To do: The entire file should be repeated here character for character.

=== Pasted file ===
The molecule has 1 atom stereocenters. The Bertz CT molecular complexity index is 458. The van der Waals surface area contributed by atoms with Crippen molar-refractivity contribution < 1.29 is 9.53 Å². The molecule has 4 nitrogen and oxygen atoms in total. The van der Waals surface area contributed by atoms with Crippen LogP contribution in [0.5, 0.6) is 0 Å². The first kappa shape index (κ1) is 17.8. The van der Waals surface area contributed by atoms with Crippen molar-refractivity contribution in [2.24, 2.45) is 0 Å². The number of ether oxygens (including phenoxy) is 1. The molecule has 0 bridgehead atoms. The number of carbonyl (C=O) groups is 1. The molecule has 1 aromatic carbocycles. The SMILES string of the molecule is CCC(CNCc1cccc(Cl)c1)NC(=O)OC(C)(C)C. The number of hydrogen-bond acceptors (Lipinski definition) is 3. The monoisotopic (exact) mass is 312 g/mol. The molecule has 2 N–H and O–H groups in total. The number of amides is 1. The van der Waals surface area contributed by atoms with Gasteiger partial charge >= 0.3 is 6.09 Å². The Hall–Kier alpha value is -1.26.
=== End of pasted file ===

The molecule has 1 atom stereocenters. The Bertz CT molecular complexity index is 458. The van der Waals surface area contributed by atoms with Crippen molar-refractivity contribution < 1.29 is 9.53 Å². The molecule has 4 nitrogen and oxygen atoms in total. The van der Waals surface area contributed by atoms with Crippen LogP contribution in [0.5, 0.6) is 0 Å². The first kappa shape index (κ1) is 17.8. The van der Waals surface area contributed by atoms with Crippen molar-refractivity contribution in [2.24, 2.45) is 0 Å². The number of ether oxygens (including phenoxy) is 1. The molecule has 0 bridgehead atoms. The number of carbonyl (C=O) groups is 1. The molecule has 1 aromatic carbocycles. The SMILES string of the molecule is CCC(CNCc1cccc(Cl)c1)NC(=O)OC(C)(C)C. The number of hydrogen-bond acceptors (Lipinski definition) is 3. The monoisotopic (exact) mass is 312 g/mol. The molecule has 2 N–H and O–H groups in total. The number of amides is 1. The van der Waals surface area contributed by atoms with Gasteiger partial charge >= 0.3 is 6.09 Å². The Hall–Kier alpha value is -1.26.